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Latest Unsolved problems in neuroscience Stories

2011-09-28 12:43:27

In an advance toward a much-needed early diagnostic test for Alzheimer's disease (AD), scientists have discovered that older women destined to develop AD have high blood levels of a protein linked to pregnancy years before showing symptoms. Their report appears in ACS' Journal of Proteome Research. Theo Luider and colleagues explain that more than 26 million people worldwide already have AD, and the numbers are rising with the graying of the population. Doctors can prescribe any of several...

2011-09-27 12:58:18

Up-and-down cycle flattens as age disrupts pattern A marker for Alzheimer's disease rises and falls in the spinal fluid in a daily pattern that echoes the sleep cycle, researchers at Washington University School of Medicine in St. Louis have found. The pattern is strongest in healthy young people and reinforces a link between increased Alzheimer's risk and inadequate sleep that had been discovered in animal models. The brain's relative inactivity during sleep may provide an opportunity...

2011-09-25 07:00:00

The ALS Association is hosting a walk in New Britain, Connecticut on Saturday, September 24, 2011 to raise funds to find the cure for Amyotrophic Lateral Sclerosis. Wallingford, CT (PRWEB) September 25, 2011 Amyotrophic Lateral Sclerosis, also known as Lou Gehrigâs disease, is a motor neuron disease that affects people from all walks of life and can yield tragic side effects and eventually can even lead to death. This is why The ALS Association of Connecticut is hosting their...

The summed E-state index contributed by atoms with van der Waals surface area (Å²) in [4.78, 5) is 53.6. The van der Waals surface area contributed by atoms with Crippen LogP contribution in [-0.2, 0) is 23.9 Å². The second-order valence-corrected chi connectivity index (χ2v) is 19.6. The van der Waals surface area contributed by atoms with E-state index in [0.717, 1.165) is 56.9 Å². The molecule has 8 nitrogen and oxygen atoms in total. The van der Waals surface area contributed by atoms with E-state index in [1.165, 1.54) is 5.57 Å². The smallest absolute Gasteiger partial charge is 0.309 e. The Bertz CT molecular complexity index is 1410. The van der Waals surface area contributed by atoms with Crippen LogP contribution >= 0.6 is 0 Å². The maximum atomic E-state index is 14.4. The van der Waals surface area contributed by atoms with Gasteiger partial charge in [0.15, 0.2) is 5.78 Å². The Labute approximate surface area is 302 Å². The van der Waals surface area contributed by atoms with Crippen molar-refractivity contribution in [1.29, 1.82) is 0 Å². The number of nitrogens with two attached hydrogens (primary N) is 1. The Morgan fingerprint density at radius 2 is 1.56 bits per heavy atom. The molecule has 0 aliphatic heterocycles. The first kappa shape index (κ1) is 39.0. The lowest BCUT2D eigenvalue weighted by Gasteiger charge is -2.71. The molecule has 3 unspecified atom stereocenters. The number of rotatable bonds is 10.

2011-09-23 07:19:54

(Ivanhoe Newswire) -- Human genetic mutations are not at all like comic books make it out to be.  Scientists have identified a new human genetic mutation as the most common cause of amyotrophic lateral sclerosis (ALS) and frontotemporal dementia (FTD).  This mutation explains at least a third of all familial cases of ALS and FTD within the European population.  The research provides key insights into ALS and FTD and may pave the way for development of therapeutic strategies for...

Genetic Mutation Linked To Lou Gehrig's Disease And Dementia
2011-09-22 05:00:53

   Scientists have identified a new human genetic mutation that is responsible for the most common cause of Lou Gehrig's disease and dementia. The researchers performed a genetic analysis and determined that a genetic mutation in the gene C9ORF72 was found in almost 12 percent of all dementia patients in the study and over 22 percent in all amyotrophic lateral sclerosis (ALS), or Lou Gehrig's disease patients. "This finding has the potential to lead to significant insights...

2011-09-21 19:09:39

Brain disorder accounts for 1 in 4 cases No cure exists for frontotemporal dementia, which strikes between the ages of 40 and 64 and accounts for at least one in four cases of early-onset dementia. Caused by the death of cells in the front and sides of the brain, the disease can lead to dramatic changes in a patient's personality and behavior, including the loss of the ability to communicate. Now UCLA scientists have discovered that a key signaling pathway plays an important role in the...

2011-09-19 05:23:56

(Ivanhoe Newswire) -- High cholesterol may be clogging more than just the heart.  In a recent study, people with high cholesterol may have a higher risk of developing Alzheimer's disease. "We found that high, cholesterol levels were significantly related to brain plaques associated with Alzheimer's disease," study author, Kensuke Sasaki, MD, Ph.D, of Kyushu University of Fukoka, Japan, was quoted as saying. The cholesterol levels were tested for 2,587 people between the ages of 40...


Word of the Day
grass-comber
  • A landsman who is making his first voyage at sea; a novice who enters naval service from rural life.
According to the OED, a grass-comber is also 'a sailor's term for one who has been a farm-labourer.'